Walk This Way

A landscape designer creates a welcoming entry with swirling stonework and colorful, textured plants.

By Virginia M. Wright
Photos by Douglas Merriam
From our August 2017 issue

A house renovation should make you happy, but whenever Karen and her husband pulled into the driveway of their freshly updated Boothbay home, their spirits sank. The problem wasn’t the house — they loved it, and they loved their ever-changing water view even more. Rather, the problem was the front-yard landscaping: There wasn’t any. It had been sacrificed to the new construction.

“It was depressing. Without plants, you couldn’t appreciate all the work we’d done,” says Karen, who asked that her surname be withheld. “So we got our neighbor involved.”

Okay, he isn’t just any neighbor. He’s landscape architect Bruce John Riddell, who has created scores of residential estate and public gardens up and down the coast, including several at nearby Coastal Maine Botanical Gardens. Riddell’s friends’ grounds presented familiar challenges — bedrock, extreme weather, and hungry deer — along with a unique one: there were two doors on the house’s L-shaped facade, leaving visitors confused about which to use.

Riddell sketched three courtyard designs that would steer foot traffic to the main entrance at the inside corner, including a no-holds-barred plan with stone paths whirling off a yin-yang center, like a giant long-legged starfish. Much to his delight, that’s the one his friends chose — once they overcame some initial timidity. “It was exciting that they chose the wilder of the three,” Riddell says, “because I’d dreamt about creating that motion and energy within the stonework.”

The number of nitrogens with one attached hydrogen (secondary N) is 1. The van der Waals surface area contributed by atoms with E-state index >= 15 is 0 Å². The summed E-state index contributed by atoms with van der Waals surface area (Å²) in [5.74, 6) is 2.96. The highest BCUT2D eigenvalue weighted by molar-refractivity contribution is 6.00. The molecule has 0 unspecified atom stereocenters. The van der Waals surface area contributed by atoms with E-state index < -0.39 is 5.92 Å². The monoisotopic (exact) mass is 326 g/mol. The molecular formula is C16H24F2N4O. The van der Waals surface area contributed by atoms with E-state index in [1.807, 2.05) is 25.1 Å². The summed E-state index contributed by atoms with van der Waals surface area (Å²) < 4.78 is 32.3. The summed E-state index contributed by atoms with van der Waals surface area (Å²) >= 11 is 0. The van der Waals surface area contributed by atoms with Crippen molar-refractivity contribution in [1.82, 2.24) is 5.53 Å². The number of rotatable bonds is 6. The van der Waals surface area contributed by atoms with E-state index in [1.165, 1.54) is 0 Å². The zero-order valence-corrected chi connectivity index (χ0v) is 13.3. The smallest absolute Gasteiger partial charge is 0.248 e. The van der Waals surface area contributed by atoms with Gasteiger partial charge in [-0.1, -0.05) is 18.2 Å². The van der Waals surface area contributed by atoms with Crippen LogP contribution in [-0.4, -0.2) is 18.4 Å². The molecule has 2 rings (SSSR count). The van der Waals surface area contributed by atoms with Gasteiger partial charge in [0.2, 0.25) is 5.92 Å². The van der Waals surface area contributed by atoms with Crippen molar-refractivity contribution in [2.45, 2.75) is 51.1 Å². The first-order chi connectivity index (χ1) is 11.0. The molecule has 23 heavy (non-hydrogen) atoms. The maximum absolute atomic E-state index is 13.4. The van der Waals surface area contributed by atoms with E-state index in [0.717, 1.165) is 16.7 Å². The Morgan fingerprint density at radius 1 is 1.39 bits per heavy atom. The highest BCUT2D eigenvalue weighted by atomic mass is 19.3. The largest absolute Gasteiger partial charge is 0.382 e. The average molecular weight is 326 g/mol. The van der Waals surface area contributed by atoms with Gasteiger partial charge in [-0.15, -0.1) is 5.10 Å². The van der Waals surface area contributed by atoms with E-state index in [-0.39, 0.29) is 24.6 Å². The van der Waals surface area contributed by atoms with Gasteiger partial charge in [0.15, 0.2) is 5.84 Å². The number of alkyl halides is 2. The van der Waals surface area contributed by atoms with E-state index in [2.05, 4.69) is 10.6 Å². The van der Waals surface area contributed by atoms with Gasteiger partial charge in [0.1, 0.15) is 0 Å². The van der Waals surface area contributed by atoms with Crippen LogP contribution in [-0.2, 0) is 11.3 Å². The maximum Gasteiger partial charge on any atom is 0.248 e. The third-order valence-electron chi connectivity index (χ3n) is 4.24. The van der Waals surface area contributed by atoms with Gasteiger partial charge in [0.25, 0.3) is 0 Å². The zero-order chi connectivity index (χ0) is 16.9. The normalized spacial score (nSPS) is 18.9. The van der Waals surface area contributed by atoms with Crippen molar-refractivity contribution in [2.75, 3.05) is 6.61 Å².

Assembled with contrasting Oak Mountain and Heritage granite from local quarries, the walkway is softly fringed with Chocolate Chip ajuga, a low-growing perennial with springtime light-blue flowers giving way to purple and green foliage, as well as native wintergreen sod, bunchberry, and haircap moss. Near the front door is Karen’s favorite shrub, hydrangea. This variety, Limelight, blooms huge lime-green flowers, but other kinds, like pink and blue Twist-n-Shout and white Pee Gee and Tardiva, are sprinkled liberally around the property, as are lavender, Russian sage, and several kinds of feathery astilbes.

Karen has a particular fondness for astilbes and lavender, which are uncommon in the south central United States, where she lives most of the year. “I’m all about purples, blues, pinks, whites, and limes,” she says. Bruce Riddell, who designed the gardens of her waterfront Boothbay home, adds, “When she said that, I said, ‘Yes!’ That’s my favorite palette.”

The rear of the house faces an island-dotted cove blessed with splendid sunsets, but Riddell and Bath landscape gardener Mark Jorgensen, a frequent collaborator, have made it even better by reorganizing a prominent ledge’s Sea Foam roses and black-eyed Susans and adding Japanese irises, pink, red, and gold sedums, and blue hydrangeas. They created a new garden around the pool deck, using lamb’s ear (an old-fashioned variety that produces interesting spiky seed heads), Shasta daisies, several kinds of mint, bright-pink Autumn Joy sedums, and scaevola, a fast-growing annual with white and blue fan-shaped flowers.

“It’s stunning to think about what it looked like before we turned it over to Bruce and what it looks like now,” Karen says. “We used to pull up and think, ‘Ugh!’ Now the flow and balance are there.”

May 2024, Down East Magazine

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